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Posted 12/17/2015

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By Katie Newton, public affairs

Due to the staggering amount of projects and budget realities, Formerly Used Defense Sites (FUDS) across the country can take several years, or even decades, to be addressed. Because of the dormant periods in between initial site investigations and when deeper investigations or cleanups can take place the U.S. Army Corps of Engineers developed a nationwide Notification and Safety Education Initiative to promote safety at those sites until the Corps can fully investigate the extent of the contamination.  

  “With safety as the priority, the goal of this program is to notify and educate property owners and other members of the public who may be on these sites on how to recognize and respond to the potential hazards and reduce their risk,” said Andrew Dettmer, Louisville District FUDS program manager.

In November, the Louisville District conducted its notification to property owners at 14 project sites in Michigan, Kentucky and Ohio.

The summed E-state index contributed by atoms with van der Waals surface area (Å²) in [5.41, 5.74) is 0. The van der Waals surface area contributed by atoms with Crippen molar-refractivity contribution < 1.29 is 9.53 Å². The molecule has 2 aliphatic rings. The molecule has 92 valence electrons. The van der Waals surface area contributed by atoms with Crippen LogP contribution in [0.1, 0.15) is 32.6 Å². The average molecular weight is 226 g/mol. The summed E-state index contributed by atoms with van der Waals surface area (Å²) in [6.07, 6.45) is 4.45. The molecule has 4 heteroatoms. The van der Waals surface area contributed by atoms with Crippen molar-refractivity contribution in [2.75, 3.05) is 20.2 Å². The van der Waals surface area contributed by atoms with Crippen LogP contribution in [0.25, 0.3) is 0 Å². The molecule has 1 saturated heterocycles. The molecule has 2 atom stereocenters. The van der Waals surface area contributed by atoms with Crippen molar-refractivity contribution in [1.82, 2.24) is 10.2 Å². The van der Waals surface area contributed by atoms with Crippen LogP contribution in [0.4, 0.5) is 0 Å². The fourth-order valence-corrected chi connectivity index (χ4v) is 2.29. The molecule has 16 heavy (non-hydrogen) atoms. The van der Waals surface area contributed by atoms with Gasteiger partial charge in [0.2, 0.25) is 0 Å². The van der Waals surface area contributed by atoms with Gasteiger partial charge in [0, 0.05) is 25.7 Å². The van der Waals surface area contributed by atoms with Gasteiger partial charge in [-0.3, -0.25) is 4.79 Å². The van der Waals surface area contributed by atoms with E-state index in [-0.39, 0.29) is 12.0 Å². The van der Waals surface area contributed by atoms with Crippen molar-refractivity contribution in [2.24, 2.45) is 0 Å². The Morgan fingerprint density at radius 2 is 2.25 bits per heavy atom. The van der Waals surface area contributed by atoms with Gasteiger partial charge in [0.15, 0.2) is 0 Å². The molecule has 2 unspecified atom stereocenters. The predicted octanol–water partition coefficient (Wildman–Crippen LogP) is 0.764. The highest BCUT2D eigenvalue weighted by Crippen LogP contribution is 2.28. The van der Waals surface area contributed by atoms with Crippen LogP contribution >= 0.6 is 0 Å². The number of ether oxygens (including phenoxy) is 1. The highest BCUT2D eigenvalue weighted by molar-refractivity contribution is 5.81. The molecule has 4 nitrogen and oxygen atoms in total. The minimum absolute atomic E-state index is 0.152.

“The initial rollout went well,” said Dettmer, “We coordinated the distribution of over 350 notification letters to the property owners and notified all of the respective federal, state and local officials as well as the first responders near each project.  Now that the letters have been sent out, we are responding to inquiries from the public as they come in.”

All the notification letters included contact information for the newly established FUDS Interim Risk Management Call Center at (855) 765-3837 that was developed to field general inquiries from these FUDS properties across the country. Any specific inquiries are sent to the Louisville District to be answered. 

Additionally, the program provides safety brochures and materials to any agencies/parks or property owners who request it. For example, if a site is often used for hiking, USACE wants to make sure that there is awareness through brochures and signage that potential munitions could be present. The brochures encourage visitors to follow the 3 Rs—Recognize, Retreat and Report anything unusual that is found.